Contrary to my imagination, my real life interactions with Buddy pair words with action. If we’re on a walk and he tries to gobble garbage, “No” is accompanied by a tug on his leash. When I want him to “lie down” or “roll over,” I use hand signals in addition to verbal commands. “Good boy” is usually accompanied by a treat.

Truthfully, my dog reads more into my body language than my actual words. He also recognizes my tone of voice and facial expressions to understand what I mean. If I smile and excitedly say, “Let’s go for a walk,” Buddy trots to the door.

Dogs process speech in much the same way as human infants do between six and fourteen months. With repetition, both dogs and babies associate certain words with actions. Dogs do listen to human speech, but they don’t consider different letter sounds important. A growing vocabulary requires phonetic precision.

All of this makes sense, unless your dog is the smartest dog in the world. A border collie named Chaser proved dogs can differentiate between words. Chaser’s owner, Dr. John Pilley, taught psychology at Wofford U. (no joke)

After he retired from teaching, Dr. Pilley talked to a sheep rancher whose border collie knew how to retrieve specific sheep from the field by their names. When Jeb was told to “go get Millie and Tillie,” the dog picked Millie and Tillie out of a herd of one hundred sheep and brought them back.

When Chaser was two months old, Dr. Pilley started teaching her proper nouns, beginning with a blue ball. He used a strategy called errorless learning, which means setting up an environment in which the subject cannot fail. He would name it, show it to her, say “catch blue” and throw it to her.“He’d put it in front of her and say “find blue.” On the third day, when she could retrieve the ball from another room, he knew it was time to move on to another object. At the end of the fifth month, Chaser had learned forty words and kept them in her long-term memory. During the course of Chaser’s lifetime, she learned one thousand nouns. Dr. Pilley and Chaser changed the field of dog intelligence using the power of play and positive reinforcement.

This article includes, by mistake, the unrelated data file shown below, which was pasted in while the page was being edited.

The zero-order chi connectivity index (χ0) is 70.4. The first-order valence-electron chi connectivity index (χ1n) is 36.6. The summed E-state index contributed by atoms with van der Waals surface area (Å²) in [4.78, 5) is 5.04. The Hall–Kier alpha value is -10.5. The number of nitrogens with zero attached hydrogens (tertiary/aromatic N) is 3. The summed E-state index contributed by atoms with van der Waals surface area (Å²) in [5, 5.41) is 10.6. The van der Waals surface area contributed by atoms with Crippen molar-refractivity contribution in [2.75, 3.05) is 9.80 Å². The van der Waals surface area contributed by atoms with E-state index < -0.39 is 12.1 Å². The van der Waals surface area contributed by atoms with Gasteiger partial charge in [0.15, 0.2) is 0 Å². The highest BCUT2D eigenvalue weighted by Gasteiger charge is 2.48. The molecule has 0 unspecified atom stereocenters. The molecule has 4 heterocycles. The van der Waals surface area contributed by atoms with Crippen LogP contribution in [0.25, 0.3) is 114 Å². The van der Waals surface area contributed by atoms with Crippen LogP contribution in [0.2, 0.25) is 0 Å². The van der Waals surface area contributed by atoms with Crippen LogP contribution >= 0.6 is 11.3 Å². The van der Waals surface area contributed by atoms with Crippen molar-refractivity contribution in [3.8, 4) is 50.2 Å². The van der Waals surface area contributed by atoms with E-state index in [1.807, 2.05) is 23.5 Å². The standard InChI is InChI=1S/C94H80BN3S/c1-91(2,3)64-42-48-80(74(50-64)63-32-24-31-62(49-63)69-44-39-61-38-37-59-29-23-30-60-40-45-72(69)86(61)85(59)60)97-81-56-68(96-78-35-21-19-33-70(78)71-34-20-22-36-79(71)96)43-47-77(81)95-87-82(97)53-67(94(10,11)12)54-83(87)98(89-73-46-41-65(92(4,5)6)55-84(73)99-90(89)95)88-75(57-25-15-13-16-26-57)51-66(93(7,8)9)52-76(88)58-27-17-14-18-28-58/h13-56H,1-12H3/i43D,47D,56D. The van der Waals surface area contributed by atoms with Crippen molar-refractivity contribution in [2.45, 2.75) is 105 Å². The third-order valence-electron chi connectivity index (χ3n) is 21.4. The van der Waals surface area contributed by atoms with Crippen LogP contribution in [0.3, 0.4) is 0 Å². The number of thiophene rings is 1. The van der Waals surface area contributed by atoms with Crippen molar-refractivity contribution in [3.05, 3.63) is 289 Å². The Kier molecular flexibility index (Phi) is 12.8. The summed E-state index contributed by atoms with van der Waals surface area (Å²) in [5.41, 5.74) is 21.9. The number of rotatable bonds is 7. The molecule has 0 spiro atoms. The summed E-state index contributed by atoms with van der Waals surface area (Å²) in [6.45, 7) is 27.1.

Reading about Chaser inspires me to start a list of words Buddy knows.

  • cookie
  • carrot
  • treat
  • popcorn
  • kibble
  • bacon

Hmm… are you noticing a pattern? Food is one category of language Buddy understands. And he can always find it. Like many dogs, Buddy is also good at math. I love this quote by Phil Pastoret.

“If you think dogs can’t count, try putting three dog biscuits in your pocket and then give him only two of them.”

Are you tuned into your dog’s language abilities? Leave a comment and let me know the details.

Reading: Just Do It!

People who can read, should.

Are you a reader? Do you enjoy losing yourself in a book? May is National Get Caught Reading Month. The campaign encourages people of all ages to read for enjoyment.

REMEMBER WHEN READING WAS FUN ?

When I was a child I loved to read or hear others read. Yertle the Turtle, by Dr. Seuss was one of our family favorites. My mother read the book to us so often, my brothers and I memorized most of the lines.

In elementary school I enjoyed the Boxcar Children. Author Gertrude Warren amazed me with her tale of four orphans surviving on their own in an abandoned boxcar. I admired their ingenuity and the way they cared for one another.

A memorable character I related to was Anne Shirley, the dramatic imaginative Anne, spelled with an E of course! I felt a connection because like me, she got in trouble for talking too much. I read Anne of Green Gables again as an adult. L.M. Montgomery still delighted me with her beautiful descriptions. A few years ago, I enjoyed posing with “Anne” on a trip to Prince Edward Island.

HOW I LOST MY LOVE OF READING

As a parent, teacher, and now as a new author, I’m still talking to children about the importance of reading. Books contain insight, information, and inspiration. Books help us grow mentally, spiritually, and emotionally. Parents and teachers encourage their children to read, but do they read for themselves? If not, what happened?